A visit to Mumbai would have been incomplete without a trek into the Sahyadris. Armed with suggestions and directions from the veteran Harish Kapadia, we headed for ‘ Taru khand’, a 100 kms off Mumbai towards Vaapi. With one vadaapao, fresh off the gas on the Virar station, we waited patiently for the Memu ( that’s what the local train for such long distances is called) which would take us to the last road head-Kelve. People stood on either side of the track, ready to puonce in when the train arrived. Trouble is that this memu comes once in three hours, unlike other Mumbai locals so the rush is tremendous. With some trepidation, we managed to get ourselves into one of the boogies. Jammed between basket fulls of fish, boxes of squeaky toys and the smell of sweat, I thought I would be long gone before we reached our destination. 30 minutes later, we finally disembarked with everyone collectively shoving me out, helping me get out of the chaos.
Once we began walking, it was a different story. In the distance I could see the fort which was our objective for the day. There is ongoing construction of a dam near the foothills of the hill we were going to climb, with a beautiful lake at the bottom. The houses are spick and covered with matted jute and grass. Huge palms and coconut trees shade the road, making walking a pleasure.
En route, we reached a small school where from outside the fence I could see children busy at work. Me being me, with my love for photographing kids walked in to meet the teacher. Curious eyes followed me, with much giggles as I crossed the compound. After the initial fascination, the kids got back to their chores. Three girls were busy clearing the compound of leaves and debris, while one student went about arranging books and copies on the desks. Another child, with shoulders high, went about directing an adult on the mid day meal schedule and inspecting the cleanliness of the plates and utensils. The teacher stood mutely in a corner, while everything else happened in almost auto mode.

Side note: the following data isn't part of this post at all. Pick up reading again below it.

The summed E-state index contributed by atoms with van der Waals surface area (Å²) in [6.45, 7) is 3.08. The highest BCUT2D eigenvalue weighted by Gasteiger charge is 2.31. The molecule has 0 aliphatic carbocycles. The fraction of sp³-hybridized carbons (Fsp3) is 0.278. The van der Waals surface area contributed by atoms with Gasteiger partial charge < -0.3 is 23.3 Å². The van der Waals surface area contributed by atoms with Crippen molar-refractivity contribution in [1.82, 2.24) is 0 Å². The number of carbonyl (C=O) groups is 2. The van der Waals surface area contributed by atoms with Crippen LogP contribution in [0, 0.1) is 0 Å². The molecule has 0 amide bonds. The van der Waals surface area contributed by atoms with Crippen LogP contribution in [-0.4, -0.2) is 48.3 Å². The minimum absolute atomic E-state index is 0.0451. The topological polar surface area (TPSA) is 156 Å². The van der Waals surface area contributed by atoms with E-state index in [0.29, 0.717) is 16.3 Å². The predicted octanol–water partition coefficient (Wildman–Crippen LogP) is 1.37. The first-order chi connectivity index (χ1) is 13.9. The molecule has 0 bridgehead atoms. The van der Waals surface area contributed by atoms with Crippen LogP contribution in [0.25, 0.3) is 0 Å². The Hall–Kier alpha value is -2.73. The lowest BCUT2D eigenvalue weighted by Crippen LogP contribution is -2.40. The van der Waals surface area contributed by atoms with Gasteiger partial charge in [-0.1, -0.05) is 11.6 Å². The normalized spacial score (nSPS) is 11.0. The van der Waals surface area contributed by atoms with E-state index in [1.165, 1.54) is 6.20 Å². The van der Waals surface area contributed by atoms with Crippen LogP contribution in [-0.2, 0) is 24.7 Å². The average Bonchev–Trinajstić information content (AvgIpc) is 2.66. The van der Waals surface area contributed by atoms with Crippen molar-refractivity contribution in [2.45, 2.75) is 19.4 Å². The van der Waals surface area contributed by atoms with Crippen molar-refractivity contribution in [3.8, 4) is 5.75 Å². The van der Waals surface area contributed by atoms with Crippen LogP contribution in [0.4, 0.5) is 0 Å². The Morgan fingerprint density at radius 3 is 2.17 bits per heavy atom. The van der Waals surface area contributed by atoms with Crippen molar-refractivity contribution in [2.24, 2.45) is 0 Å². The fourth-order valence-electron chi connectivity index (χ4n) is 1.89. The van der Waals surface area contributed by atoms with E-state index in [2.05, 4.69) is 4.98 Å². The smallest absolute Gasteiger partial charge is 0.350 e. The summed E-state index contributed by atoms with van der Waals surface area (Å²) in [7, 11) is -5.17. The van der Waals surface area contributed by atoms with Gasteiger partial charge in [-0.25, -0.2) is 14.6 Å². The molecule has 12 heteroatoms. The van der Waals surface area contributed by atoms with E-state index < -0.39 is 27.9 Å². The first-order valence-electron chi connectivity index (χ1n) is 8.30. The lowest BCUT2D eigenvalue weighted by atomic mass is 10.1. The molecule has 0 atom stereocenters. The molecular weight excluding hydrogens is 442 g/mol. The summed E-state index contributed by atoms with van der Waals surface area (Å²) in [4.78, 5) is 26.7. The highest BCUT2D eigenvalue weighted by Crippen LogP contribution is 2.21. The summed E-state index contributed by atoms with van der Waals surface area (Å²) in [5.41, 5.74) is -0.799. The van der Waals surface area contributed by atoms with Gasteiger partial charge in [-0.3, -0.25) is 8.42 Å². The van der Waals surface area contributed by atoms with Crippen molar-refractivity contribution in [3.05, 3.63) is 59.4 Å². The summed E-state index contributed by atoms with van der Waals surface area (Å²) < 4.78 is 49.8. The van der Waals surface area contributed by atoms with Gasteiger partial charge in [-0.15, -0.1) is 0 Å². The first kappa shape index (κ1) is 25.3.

These children had a sense of ownership, of responsibility, of pride. They were running their own school, perfectly comfortable in doing chores. It is something I cannot imagine in our city schools, where kids are taught only to focus on studies, studies and studies..Unimaginable even ina small measure would be this kind of management. Schools are imparting education, but life values – I am a skeptic. Away from the world of fancy gadgets, money and jazz parties, they are preserved in their innoconce. Simple, faith filled faces, that find nothing wrong with the world. When a picture is reason enough to smile and make conversation with a stranger..there is no stranger actually.
This is not the first time, I have been witness to the same eyes everywhere I travel in the remote regions of our country. The unspoilt, true beauty of the human soul is not lost, it just takes some searching to find them.
Can’t seem to load any pics on WP. Here is the link from Picassa http://picasaweb.google.com/namiarora/NotAllIsLost#